Today's teenagers are generally considered as being egoistic, uncaring, and insolent spoilt brats who do not own any redeeming qualities whatsoever. Contrary to the sceptics amongst us, this perception of teenagers is completely wrong in the majority of instances. Talk to your teen, on his or her level, about sensitive issues or family feud questions that need to be talked about within the family, and you will see that your son or daughter does rely on you, as a parent for guidance, and to ensure domestic tranquility. It is never too soon to start talking about sensitive topics, however, it can regrettably be far too late.
You may be pleasantly surprised to find that your teen really wants you to establish boundaries within the family. They may chew at the bit for a short time, but they're really just trying you out to see how serious you really are about the boundaries you've set to ensure domestic tranquility. So whatever you do, stick to your guns!
Our children need to know, and they deserve to know where their parents stand on matters such as sex, drugs, alcohol, dating, and other topics. At the same time, they also need to know that you care about their concerns and thoughts. You ought to talk about matters with your teenagers, not just give them a list of rules they must follow to the letter, because we say so! Kids of all ages need some freedom to explore and grow, and all the while parents need to make sure that their teenage children can approach them to discuss anything whatsoever. If you cannot do that, there are enough outside influences just waiting to take your place.
* Tell your kids what you require of them both at home and in public.
* Respect them as the independent, young adults that they are and they will be a lot more respectful of you.
* If they need to unload on you or confide in you, be positive when they do approach you with problems or concerns.
It's natural your teen will have queries about topics that they are interested in, and it is important that you never make your teen feel like their comments are stupid or their thoughts immature and don't ignore these matters. Always be up front and be completely honest with them and express your concerns and share your experience with the subjects at hand. This is parent and teenager bonding at its best.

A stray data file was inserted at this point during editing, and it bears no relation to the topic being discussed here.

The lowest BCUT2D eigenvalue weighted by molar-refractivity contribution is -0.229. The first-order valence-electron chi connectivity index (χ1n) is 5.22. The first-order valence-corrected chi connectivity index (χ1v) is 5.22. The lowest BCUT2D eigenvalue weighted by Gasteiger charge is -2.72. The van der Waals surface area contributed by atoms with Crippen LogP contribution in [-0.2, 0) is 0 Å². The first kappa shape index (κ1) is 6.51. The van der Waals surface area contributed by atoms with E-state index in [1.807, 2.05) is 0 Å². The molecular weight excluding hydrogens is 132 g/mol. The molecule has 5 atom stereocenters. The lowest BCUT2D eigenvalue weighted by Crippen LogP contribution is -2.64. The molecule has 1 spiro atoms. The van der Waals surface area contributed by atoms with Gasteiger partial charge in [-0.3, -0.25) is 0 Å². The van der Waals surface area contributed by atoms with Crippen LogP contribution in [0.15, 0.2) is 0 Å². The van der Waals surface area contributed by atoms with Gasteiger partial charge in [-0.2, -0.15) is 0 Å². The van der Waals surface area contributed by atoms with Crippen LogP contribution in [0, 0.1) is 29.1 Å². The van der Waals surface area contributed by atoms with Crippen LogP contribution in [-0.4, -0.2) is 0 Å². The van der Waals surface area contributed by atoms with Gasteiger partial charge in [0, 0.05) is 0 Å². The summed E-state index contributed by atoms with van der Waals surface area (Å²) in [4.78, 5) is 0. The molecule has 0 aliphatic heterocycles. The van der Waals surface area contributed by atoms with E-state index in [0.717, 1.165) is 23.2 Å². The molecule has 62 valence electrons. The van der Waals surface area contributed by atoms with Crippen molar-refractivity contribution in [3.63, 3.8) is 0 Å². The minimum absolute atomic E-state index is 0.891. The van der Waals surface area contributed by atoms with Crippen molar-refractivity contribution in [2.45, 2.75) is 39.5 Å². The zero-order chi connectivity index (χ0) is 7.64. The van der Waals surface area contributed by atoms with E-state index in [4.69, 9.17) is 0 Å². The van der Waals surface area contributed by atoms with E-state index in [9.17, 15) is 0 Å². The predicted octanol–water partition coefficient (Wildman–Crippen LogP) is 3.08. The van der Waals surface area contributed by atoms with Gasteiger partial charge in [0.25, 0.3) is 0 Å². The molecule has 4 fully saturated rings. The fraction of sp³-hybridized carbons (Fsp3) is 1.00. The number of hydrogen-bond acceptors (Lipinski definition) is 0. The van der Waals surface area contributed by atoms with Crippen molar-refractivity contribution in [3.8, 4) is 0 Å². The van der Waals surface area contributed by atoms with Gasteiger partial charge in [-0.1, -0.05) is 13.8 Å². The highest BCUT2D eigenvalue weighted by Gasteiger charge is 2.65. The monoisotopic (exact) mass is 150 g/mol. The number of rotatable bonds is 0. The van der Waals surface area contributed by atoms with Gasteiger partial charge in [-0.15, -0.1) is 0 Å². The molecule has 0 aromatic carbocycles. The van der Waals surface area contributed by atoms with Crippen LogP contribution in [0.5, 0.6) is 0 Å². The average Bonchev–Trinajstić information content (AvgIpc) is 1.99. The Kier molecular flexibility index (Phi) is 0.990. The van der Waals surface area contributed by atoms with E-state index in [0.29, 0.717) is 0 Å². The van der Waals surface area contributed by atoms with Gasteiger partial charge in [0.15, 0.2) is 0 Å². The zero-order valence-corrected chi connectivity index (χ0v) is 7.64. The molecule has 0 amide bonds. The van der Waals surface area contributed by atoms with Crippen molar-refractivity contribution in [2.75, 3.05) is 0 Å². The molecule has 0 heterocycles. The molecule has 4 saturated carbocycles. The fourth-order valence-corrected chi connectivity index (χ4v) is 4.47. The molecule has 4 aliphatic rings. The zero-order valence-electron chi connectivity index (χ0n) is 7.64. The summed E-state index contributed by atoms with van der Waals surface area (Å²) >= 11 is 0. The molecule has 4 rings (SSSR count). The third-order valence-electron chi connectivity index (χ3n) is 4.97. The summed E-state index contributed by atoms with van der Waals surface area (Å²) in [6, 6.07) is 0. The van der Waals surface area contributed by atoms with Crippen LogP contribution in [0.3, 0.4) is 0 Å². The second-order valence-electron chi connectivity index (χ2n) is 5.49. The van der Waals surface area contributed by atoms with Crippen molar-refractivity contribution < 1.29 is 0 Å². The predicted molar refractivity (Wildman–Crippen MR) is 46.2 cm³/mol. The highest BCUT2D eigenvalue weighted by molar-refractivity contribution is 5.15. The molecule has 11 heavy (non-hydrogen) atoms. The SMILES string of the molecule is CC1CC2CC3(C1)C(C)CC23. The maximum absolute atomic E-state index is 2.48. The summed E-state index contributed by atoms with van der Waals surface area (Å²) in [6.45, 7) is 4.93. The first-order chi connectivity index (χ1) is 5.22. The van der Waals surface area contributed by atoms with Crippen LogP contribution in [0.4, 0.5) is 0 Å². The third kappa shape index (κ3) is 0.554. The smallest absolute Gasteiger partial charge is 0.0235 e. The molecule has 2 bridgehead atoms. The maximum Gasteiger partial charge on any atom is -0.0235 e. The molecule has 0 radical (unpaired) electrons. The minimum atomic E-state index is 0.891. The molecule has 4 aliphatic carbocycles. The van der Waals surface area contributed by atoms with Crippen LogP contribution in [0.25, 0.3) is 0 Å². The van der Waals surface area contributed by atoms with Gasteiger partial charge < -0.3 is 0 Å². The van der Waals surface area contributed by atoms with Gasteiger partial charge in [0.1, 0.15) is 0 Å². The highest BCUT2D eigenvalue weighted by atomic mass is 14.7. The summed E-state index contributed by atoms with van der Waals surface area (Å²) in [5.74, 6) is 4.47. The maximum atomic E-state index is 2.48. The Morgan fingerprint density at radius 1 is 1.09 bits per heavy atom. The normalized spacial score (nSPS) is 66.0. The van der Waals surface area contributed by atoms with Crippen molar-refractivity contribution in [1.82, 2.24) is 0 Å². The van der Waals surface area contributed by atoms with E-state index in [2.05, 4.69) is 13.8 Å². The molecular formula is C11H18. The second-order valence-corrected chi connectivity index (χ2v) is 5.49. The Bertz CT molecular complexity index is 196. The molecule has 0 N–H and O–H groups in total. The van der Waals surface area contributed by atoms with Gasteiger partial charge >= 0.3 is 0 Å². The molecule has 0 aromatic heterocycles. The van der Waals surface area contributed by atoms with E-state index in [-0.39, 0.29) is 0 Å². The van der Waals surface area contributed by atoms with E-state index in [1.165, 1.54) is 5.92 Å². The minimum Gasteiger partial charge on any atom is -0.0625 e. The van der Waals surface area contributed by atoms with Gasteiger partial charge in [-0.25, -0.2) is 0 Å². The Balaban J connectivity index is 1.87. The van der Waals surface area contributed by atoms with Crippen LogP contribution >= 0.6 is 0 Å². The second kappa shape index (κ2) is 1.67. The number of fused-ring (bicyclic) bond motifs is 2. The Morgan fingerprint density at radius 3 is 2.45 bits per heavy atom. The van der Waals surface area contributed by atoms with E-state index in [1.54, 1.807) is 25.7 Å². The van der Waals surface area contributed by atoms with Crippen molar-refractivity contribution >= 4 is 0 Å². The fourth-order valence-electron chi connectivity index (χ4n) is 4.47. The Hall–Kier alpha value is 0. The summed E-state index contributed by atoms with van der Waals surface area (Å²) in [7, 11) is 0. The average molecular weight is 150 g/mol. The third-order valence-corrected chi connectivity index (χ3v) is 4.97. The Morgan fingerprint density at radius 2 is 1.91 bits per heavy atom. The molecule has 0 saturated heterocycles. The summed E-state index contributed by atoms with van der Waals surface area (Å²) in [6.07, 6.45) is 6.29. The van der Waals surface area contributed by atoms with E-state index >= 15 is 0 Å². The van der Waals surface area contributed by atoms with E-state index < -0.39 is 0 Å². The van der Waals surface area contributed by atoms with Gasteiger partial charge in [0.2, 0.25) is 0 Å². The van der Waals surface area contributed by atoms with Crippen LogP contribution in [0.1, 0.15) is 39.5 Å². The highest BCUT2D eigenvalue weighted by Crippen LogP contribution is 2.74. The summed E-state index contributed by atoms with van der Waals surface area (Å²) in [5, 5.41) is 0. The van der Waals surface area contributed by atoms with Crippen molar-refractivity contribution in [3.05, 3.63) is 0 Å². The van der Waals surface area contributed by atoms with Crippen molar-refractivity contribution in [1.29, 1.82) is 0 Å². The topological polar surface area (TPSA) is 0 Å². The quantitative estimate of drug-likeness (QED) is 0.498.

A great way to address your teenager's problems, even before they rise to the surface is to practice with your partner asking questions your teen might ask you. Then discuss and find the answers that will cover their fears or concerns. By doing this, you will be prepared and will be better equipped to enter into a dialogue with your teenager when the situation arises. For obvious reasons, you don't want your child to think his, or her, parents are making fun of them, so only indulge in role play when you are alone with your partner.
Now and again teens will ask questions at the most inappropriate time, much like a toddler will. Try not to be caught off guard too much. Be forthright with them rather than pushing the question to the side. Take the matter up at the time, rather than being forced to contradict any information they get from their friends, at a later date, or anyone else who are more than happy to talk with them about it.
Let your teenager know if you don't feel comfortable discussing a particular topic, but emphasize that your relationship is more important than a little bit of discomfort. They may be uncomfortable bringing the subject up as well. Remember, you don't have to spell out every single detail of your own puberty to your child, but using examples and lessons you have learned along the way should confirm that you wasn't born the other side of the dark ages!
Teenagers may think they know everything, but they don't. They need to learn as they develop into adulthood. Bear in mind, your responsibility as a parent doesn't just stop when your child crosses the threshold into adulthood. On the contrary. In actual fact you graduate to a whole new level in your relationship. Take every chance to talk with your teenager about sensitive issues, puberty, boundaries in relationships, family feud questions and establish boundaries. Do it now while they are still at home, and before it's too late to have an influence on them.
Vivienne Myatt has helped numerous parents set boundaries in relationships over the years applying her knowledge as a qualified childcare officer and parent. Besides matters that concern moms and mums everywhere, Vivienne Myatt shares her interests via her various blogs and newsletter and free monthly gifts .